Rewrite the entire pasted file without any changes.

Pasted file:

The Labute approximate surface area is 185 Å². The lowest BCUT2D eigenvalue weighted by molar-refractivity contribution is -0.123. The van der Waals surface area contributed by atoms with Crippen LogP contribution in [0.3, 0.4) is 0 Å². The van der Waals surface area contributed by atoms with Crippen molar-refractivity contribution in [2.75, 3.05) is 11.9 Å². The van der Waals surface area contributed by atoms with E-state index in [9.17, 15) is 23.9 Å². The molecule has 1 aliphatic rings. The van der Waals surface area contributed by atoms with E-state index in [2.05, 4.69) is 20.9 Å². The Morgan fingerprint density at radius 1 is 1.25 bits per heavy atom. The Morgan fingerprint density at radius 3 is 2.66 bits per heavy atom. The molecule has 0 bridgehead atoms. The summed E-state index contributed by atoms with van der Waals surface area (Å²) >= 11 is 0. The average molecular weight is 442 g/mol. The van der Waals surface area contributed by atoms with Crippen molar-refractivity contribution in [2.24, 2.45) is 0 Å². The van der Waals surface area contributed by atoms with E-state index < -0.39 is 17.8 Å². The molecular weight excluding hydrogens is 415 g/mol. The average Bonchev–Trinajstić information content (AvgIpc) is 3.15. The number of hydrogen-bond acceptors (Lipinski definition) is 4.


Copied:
The Labute approximate surface area is 185 Å². The lowest BCUT2D eigenvalue weighted by molar-refractivity contribution is -0.123. The van der Waals surface area contributed by atoms with Crippen LogP contribution in [0.3, 0.4) is 0 Å². The van der Waals surface area contributed by atoms with Crippen molar-refractivity contribution in [2.75, 3.05) is 11.9 Å². The van der Waals surface area contributed by atoms with E-state index in [9.17, 15) is 23.9 Å². The molecule has 1 aliphatic rings. The van der Waals surface area contributed by atoms with E-state index in [2.05, 4.69) is 20.9 Å². The Morgan fingerprint density at radius 1 is 1.25 bits per heavy atom. The Morgan fingerprint density at radius 3 is 2.66 bits per heavy atom. The molecule has 0 bridgehead atoms. The summed E-state index contributed by atoms with van der Waals surface area (Å²) >= 11 is 0. The average molecular weight is 442 g/mol. The van der Waals surface area contributed by atoms with Crippen molar-refractivity contribution in [2.24, 2.45) is 0 Å². The van der Waals surface area contributed by atoms with E-state index < -0.39 is 17.8 Å². The molecular weight excluding hydrogens is 415 g/mol. The average Bonchev–Trinajstić information content (AvgIpc) is 3.15. The number of hydrogen-bond acceptors (Lipinski definition) is 4.